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Structures during binding cAMP receptor to promotor DNA: promotor search slowled by non-specific sites.

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Porschke,  D.
Research Group of Biomolecular Dynamics, MPI for biophysical chemistry, Max Planck Society;

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Citation

Porschke, D. (2012). Structures during binding cAMP receptor to promotor DNA: promotor search slowled by non-specific sites. European Biophysics Journal, 41(5), 415-424. doi:10.1007/s00249-012-0791-y.


Cite as: http://hdl.handle.net/11858/00-001M-0000-000F-9CDC-C
Abstract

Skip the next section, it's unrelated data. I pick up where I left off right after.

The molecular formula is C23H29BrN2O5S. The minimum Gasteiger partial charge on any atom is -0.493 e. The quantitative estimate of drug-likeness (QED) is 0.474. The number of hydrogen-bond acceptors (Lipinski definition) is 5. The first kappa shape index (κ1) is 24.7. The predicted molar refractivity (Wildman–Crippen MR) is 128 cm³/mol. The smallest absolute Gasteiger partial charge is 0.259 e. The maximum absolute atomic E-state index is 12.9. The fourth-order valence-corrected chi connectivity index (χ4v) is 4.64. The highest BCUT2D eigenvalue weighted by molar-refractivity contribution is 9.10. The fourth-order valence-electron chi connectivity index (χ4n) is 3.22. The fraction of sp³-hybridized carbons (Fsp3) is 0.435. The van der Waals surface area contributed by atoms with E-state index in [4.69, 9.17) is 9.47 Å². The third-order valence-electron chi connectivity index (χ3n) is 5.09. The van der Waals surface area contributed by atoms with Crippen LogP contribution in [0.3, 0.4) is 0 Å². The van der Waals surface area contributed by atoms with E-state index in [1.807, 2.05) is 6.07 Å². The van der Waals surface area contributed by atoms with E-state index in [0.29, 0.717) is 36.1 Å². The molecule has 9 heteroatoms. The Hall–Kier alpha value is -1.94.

The kinetics of cAMP receptor (CAP) binding to promoter DNA has been studied by stopped-flow electric-dichroism at a reduced salt concentration, where the coupling of non-specific and specific binding can be observed directly. Amplitudes, rise and decay times of dichroism transients provide detailed information about the reaction and the structure of intermediates over more than six orders of magnitude on the time scale. CAP binding during the first milliseconds after mixing is indicated by an increase of both rise- and decay-time constants. A particularly large increase of rise times reflects initial formation of non-symmetric complexes by protein binding to non-specific sites at DNA ends. The increase of the hydrodynamic dimensions continues up to ~1 s, before a decrease of time constants reflects transition to compact states with bent DNA up to the time range of ~103 s. The slow approach to CAP-induced DNA bending is due to non-specific complexes, which are formed initially and are converted slowly to the specific complex. At the salt concentration of 13.5 mM, conversion to specific complexes with bent DNA is completed after ~40 s at pH 8 compared to >103 s at pH 7, resulting from a higher affinity of CAP to non-specific sites at pH 7 than 8 by a factor of ~100. Thus, under the given conditions non-specific sites delay rather than facilitate formation of the specific complex with bent DNA. Experimental data obtained for a non-specific DNA clearly indicate the impact of pseudo-sites. The different electro-optical parameters have been combined in global fits.